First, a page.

The new estimates of the US’s wind resources take into account the enormous strides in turbine technology made since 1993, the last time the country’s wind potential was measured. These numbers only include onshore wind energy potential, not taking into account the nation’s potential offshore wind resources.

For Denise Bode, the CEO of the American Wind Energy Association, these new numbers provide all the more reason to pass a comprehensive renewable energy standard:

The wind resource is there, vast and inexhaustible, waiting for us. Meanwhile, the economy can’t wait, job creation can’t wait, and America can’t wait. We need Congress to act now and pass a comprehensive climate and energy bill that includes a strong national Renewable Electricity Standard.

The National Academy of Sciences recently released a study claiming that wind energy could provide more than 16 times the total electricity consumption in the United States.

The study, titled “Global potential for wind-generated electricity” and published in the Proceedings of the National Academy of Sciences, found that a linked, world-wide network of 2.5 MW land-based wind turbines could produce 40 times the total global consumption of electricity and five times the total energy consumed in all forms. For the purposes of the study, it was assumed that the turbines operate at only 20% capacity, although wind farms built in the United States in 2004 and 2005 averaged a capacity factor just shy of 36%. (National Wind’s projects typically average well above that.) The study also excluded turbine placement in densely populated areas, heavily forested areas and areas often covered in snow or ice. It also does not account for off-shore wind farms.

The study also looked at CO₂ emissions worldwide and found that the top four emitters of the pollutant–China, the United States, Russia and Japan–could replace the entirety of their electricity consumption with wind energy, therefor eliminating the emission of CO₂ in generating electricity.

Of course, the study presents more of a theoretical “What if?” rather than a feasible plan for renewable energy expansion. The idea of filling any available space worldwide with wind turbines is impractical, but it does serve to highlight the amount of wind energy available across the globe. Any pragmatic and environmentally conscious energy policy will include a variety of renewable energy options, but this study illustrates how vital a role wind energy can play.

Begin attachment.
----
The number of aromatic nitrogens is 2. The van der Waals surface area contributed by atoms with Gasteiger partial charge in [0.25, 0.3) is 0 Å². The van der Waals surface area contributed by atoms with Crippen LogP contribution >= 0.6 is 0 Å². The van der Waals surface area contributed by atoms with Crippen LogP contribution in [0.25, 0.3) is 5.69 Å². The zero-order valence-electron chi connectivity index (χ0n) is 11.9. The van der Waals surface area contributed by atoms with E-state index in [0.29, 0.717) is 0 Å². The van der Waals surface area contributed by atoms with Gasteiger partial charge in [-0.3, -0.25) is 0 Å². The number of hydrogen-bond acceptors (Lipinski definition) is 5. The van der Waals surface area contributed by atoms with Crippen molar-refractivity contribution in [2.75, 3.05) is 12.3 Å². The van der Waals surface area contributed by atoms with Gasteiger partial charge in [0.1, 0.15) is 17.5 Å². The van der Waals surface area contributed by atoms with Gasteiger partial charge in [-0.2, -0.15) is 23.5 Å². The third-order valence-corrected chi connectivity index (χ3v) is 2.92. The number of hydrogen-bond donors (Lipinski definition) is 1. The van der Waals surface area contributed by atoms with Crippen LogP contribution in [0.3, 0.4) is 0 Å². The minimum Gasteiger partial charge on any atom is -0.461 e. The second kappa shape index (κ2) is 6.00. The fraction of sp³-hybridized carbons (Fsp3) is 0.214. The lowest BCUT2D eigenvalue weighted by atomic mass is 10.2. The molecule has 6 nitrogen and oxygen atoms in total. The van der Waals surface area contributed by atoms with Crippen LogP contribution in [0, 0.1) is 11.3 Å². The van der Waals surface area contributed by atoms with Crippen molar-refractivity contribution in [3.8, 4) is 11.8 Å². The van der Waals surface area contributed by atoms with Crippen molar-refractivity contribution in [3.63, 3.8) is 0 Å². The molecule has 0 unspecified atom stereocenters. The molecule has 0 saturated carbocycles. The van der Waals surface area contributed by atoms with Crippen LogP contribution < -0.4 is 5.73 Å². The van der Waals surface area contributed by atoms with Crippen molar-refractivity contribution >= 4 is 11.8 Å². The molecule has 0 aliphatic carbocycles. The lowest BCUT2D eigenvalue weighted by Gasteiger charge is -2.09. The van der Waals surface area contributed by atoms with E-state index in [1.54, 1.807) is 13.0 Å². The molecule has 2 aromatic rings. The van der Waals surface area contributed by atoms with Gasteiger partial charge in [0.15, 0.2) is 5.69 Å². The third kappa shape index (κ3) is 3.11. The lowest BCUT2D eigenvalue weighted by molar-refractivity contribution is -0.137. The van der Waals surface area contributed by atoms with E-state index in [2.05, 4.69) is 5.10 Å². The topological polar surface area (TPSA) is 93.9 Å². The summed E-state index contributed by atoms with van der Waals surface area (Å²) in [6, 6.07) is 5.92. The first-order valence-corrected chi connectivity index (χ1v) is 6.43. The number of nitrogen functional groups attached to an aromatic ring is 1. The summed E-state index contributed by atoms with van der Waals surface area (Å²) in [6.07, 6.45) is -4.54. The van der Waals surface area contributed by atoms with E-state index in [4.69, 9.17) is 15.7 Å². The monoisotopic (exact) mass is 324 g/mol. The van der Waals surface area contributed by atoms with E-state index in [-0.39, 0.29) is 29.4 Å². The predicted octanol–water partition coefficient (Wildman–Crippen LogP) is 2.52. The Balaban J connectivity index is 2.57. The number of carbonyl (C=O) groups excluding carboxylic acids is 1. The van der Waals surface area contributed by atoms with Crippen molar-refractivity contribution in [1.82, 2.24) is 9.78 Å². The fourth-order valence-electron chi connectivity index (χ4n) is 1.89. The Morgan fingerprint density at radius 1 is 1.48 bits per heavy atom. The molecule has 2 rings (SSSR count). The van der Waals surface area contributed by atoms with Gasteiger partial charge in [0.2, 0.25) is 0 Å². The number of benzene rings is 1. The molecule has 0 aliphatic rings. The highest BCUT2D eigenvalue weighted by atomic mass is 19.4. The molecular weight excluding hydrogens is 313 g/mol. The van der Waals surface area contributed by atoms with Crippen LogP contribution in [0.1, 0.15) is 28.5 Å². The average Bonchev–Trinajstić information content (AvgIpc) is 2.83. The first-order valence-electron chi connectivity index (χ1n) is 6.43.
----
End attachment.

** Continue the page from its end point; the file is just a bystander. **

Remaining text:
Listen to a Scientific American podcast about the study here.

National Wind Signs T. Boone Pickens' Energy Plan

National Wind, LLC is proud to announce that it has signed T. Boone Pickens’ Energy Independence pledge, joining others in support of his solution to our energy crisis. Pickens, founder and chairman of BP Capital Management, has proposed a solution that includes an extensive expansion of wind farm installations across the United States. The goal of the pledge is to encourage the next president and Congress to deliver a comprehensive energy plan during the first 100 days of the next administration.

Pickens’ plan calls for an end to America’s dependence on foreign oil. Each year the United States spends $700 billion on this non-renewable fossil fuel – four times the annual cost of the Iraq war! America is projected to spend $10 trillion on foreign oil over the next 10 years. The plan outlined by Mr. Pickens could help reduce America’s dependence on foreign oil by 30% within these ten years.

The Pickens Plan calls on private industry to fund the construction of thousands of wind turbines across the Great Plains, which is considered to have the greatest wind resources in the United States. Relishing in America’s technological capabilities, the plan calls for the expansion and modernization of the national electrical grid in order to transport renewable energy to homes and businesses across the country.

The plan also stipulates the implementation of more U.S.-based wind energy manufacturing facilities. The Department of Energy, after a thorough analysis of the continued advances and improvements to the wind industry, concludes that 20% of our nation’s energy can be generated by wind by 2030.